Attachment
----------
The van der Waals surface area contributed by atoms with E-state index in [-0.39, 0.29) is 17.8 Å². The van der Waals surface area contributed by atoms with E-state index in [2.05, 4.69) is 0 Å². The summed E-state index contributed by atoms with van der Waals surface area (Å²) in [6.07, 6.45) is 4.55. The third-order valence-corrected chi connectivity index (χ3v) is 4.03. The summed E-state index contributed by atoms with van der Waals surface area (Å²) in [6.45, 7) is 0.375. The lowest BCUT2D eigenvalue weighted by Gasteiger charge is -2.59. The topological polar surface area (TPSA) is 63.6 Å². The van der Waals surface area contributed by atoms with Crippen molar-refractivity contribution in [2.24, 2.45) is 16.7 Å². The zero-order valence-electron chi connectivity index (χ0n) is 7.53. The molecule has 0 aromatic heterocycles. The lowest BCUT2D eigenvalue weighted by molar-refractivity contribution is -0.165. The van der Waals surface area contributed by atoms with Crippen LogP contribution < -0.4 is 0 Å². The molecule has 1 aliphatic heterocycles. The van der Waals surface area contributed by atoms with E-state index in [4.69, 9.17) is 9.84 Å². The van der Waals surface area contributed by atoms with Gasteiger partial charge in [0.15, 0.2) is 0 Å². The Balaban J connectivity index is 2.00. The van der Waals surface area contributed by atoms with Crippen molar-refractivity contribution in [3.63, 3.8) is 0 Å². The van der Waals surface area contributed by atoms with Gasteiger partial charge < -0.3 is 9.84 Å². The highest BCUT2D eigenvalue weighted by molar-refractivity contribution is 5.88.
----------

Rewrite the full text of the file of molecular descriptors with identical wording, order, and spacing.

The van der Waals surface area contributed by atoms with E-state index in [-0.39, 0.29) is 17.8 Å². The van der Waals surface area contributed by atoms with E-state index in [2.05, 4.69) is 0 Å². The summed E-state index contributed by atoms with van der Waals surface area (Å²) in [6.07, 6.45) is 4.55. The third-order valence-corrected chi connectivity index (χ3v) is 4.03. The summed E-state index contributed by atoms with van der Waals surface area (Å²) in [6.45, 7) is 0.375. The lowest BCUT2D eigenvalue weighted by Gasteiger charge is -2.59. The topological polar surface area (TPSA) is 63.6 Å². The van der Waals surface area contributed by atoms with Crippen molar-refractivity contribution in [2.24, 2.45) is 16.7 Å². The zero-order valence-electron chi connectivity index (χ0n) is 7.53. The molecule has 0 aromatic heterocycles. The lowest BCUT2D eigenvalue weighted by molar-refractivity contribution is -0.165. The van der Waals surface area contributed by atoms with Crippen LogP contribution < -0.4 is 0 Å². The molecule has 1 aliphatic heterocycles. The van der Waals surface area contributed by atoms with E-state index in [4.69, 9.17) is 9.84 Å². The van der Waals surface area contributed by atoms with Gasteiger partial charge in [0.15, 0.2) is 0 Å². The Balaban J connectivity index is 2.00. The van der Waals surface area contributed by atoms with Crippen molar-refractivity contribution in [3.63, 3.8) is 0 Å². The van der Waals surface area contributed by atoms with Gasteiger partial charge < -0.3 is 9.84 Å². The highest BCUT2D eigenvalue weighted by molar-refractivity contribution is 5.88.